Twice in the last few weeks, I’ve heard confusion over the definition of a pulse. The first time was over a meal with friends. It was a vegetarian dining experience which involved a most-delicious bowl of hummus (which saved me complaining about the lack of protein). We got to talking about the merits of ingredients like chick peas, when someone mentioned the great amount of effort the pulse industry has put into advertising. But, she said, it might need a little work.
“Very few people know what a pulse is.”
Two others at the table agreed they were confused about the definition of a pulse.
Over this past weekend, a similar quandary.
A farmer shuffled over to me at a social function and quietly asked for the definition of a pulse, after a conversation where he realized he couldn’t come up with an answer.
Dangers of Industry Jargon
Before we discuss the dangers of agricultural jargon, perhaps a brief description of the term ‘jargon’ would be beneficial. ‘Jargon‘ refers to vocabulary used by a specific group, profession or trade. It is language not typically understood by people outside of that group.
I love this. Forbes contributor Micah Solomon calls the use of industry jargon an “unrecognized killer of a positive customer experience”.
Solomon cites clarity as one of the main reasons to avoid industry jargon, and, it appears this is what’s happening with the term ‘pulses’ — consumers (or citizens, as I prefer) are lacking clarity. And while jargon might strengthen a team, it can also cause everyone else to feel like outsiders.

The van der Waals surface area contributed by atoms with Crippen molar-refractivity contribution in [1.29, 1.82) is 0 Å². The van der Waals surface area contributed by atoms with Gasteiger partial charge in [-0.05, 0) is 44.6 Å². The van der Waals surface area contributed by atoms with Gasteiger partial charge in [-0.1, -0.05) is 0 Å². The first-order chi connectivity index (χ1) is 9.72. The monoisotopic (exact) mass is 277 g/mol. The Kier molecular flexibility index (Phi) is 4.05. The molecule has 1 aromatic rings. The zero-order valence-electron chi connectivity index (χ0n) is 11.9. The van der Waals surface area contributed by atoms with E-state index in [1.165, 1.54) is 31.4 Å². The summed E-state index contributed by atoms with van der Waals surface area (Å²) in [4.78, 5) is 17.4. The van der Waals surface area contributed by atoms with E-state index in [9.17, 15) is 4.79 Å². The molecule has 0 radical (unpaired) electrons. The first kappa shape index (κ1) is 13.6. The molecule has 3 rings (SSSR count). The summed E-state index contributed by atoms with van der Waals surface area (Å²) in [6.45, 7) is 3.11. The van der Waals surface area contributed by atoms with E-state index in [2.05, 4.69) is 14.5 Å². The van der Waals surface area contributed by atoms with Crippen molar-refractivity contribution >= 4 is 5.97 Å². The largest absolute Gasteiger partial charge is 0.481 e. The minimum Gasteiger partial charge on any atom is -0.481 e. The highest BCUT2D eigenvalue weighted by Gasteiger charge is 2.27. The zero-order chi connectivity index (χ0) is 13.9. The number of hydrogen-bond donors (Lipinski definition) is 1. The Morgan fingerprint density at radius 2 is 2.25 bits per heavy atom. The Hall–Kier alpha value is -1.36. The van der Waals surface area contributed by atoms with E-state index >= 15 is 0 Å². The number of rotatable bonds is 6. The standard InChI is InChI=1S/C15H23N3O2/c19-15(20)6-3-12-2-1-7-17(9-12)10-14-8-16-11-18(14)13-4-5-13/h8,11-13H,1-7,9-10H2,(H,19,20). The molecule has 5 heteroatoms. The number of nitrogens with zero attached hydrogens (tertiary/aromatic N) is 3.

And it’s not something unique to pulses. We do this with all kinds of terms and acronyms in agriculture. Heck, even the word ‘agriculture’ proves hard to define, not to mention the machinery we use, the classes of livestock we refer to, or the complex inputs that drive our farms.
Clearing Up the Confusion
What can we do to improve the general understanding of agricultural jargon, or avoid using it in audiences with people outside of the industry?
There are many ways to make small-talk group friendly. Using general terms like ‘harvest’ or ‘cattle’ can help others understand the just of the conversation. So too will avoiding acronyms (or at least describing them without being asked). But, in daily conversations, it’s not really something to stress about.
For marketing companies, it’s much more important to ensure audiences understand the message and/or the product. But it’s a bit of a balancing act.
Think of brands like Kleenex and Bobcat. Once unknown names, the words are now often used as general descriptors of tissues and skidsteers (respectively). Marketers call this ‘brand genericide’, and it’s actually not always considered a good thing, as the brand becomes “synonymous and indistinguishable” from its competitors.
Some communications pros have suggested testing your terminology on your grandma. In an agricultural context, grandma may have grown up on a farm, so you might want to try a cousin or friend who lives beneath the big city lights of Regina or Toronto.
Somewhere between your neighbour’s painfully slow, nearly bankrupt business and the box of generic tissues you call Kleenex, is the ideal marketing strategy. It considers the consumer — their knowledge, wants and needs. It recognizes the value in avoiding or defining jargon.
Read more on avoiding jargon
Finally, What is a Pulse?
And we couldn’t go through all of that and never discuss the very term that started this conversation.
Only legumes harvested for dry grain are classified as pulses. Legume species when used as vegetables (e.g. green peas, green beans), for oil extraction (e.g. soybean, groundnut) and for sowing purposes (e.g. clover, alfalfa) are not considered pulses.
– FAO’s Definition and Classification of Commodities
Pulses included kidney beans, navy beans, faba beans, chickpeas, dried or split peas, mung beans, cowpeas, black-eyed peas, several varieties of lentils and some lupines.
Hang on, what’s a legume?